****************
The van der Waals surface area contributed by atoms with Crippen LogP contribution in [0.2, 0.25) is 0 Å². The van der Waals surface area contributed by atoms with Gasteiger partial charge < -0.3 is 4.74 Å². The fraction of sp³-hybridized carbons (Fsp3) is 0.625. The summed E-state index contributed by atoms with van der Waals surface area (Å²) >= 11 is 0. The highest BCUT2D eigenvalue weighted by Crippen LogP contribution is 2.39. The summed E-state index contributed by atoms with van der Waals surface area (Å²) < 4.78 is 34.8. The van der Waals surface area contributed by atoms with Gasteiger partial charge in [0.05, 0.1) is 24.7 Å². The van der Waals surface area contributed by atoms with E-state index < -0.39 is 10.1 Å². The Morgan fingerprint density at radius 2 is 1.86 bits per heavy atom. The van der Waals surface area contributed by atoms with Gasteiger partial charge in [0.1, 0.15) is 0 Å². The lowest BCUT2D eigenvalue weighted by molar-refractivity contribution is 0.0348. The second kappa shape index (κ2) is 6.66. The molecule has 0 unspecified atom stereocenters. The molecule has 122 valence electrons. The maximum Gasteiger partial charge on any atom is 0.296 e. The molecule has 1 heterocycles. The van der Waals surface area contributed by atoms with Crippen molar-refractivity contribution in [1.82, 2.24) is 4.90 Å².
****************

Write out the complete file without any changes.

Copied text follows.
The van der Waals surface area contributed by atoms with Crippen LogP contribution in [0.2, 0.25) is 0 Å². The van der Waals surface area contributed by atoms with Gasteiger partial charge < -0.3 is 4.74 Å². The fraction of sp³-hybridized carbons (Fsp3) is 0.625. The summed E-state index contributed by atoms with van der Waals surface area (Å²) >= 11 is 0. The highest BCUT2D eigenvalue weighted by Crippen LogP contribution is 2.39. The summed E-state index contributed by atoms with van der Waals surface area (Å²) < 4.78 is 34.8. The van der Waals surface area contributed by atoms with Gasteiger partial charge in [0.05, 0.1) is 24.7 Å². The van der Waals surface area contributed by atoms with E-state index < -0.39 is 10.1 Å². The Morgan fingerprint density at radius 2 is 1.86 bits per heavy atom. The van der Waals surface area contributed by atoms with Gasteiger partial charge in [0.1, 0.15) is 0 Å². The lowest BCUT2D eigenvalue weighted by molar-refractivity contribution is 0.0348. The second kappa shape index (κ2) is 6.66. The molecule has 0 unspecified atom stereocenters. The molecule has 122 valence electrons. The maximum Gasteiger partial charge on any atom is 0.296 e. The molecule has 1 heterocycles. The van der Waals surface area contributed by atoms with Crippen molar-refractivity contribution in [1.82, 2.24) is 4.90 Å².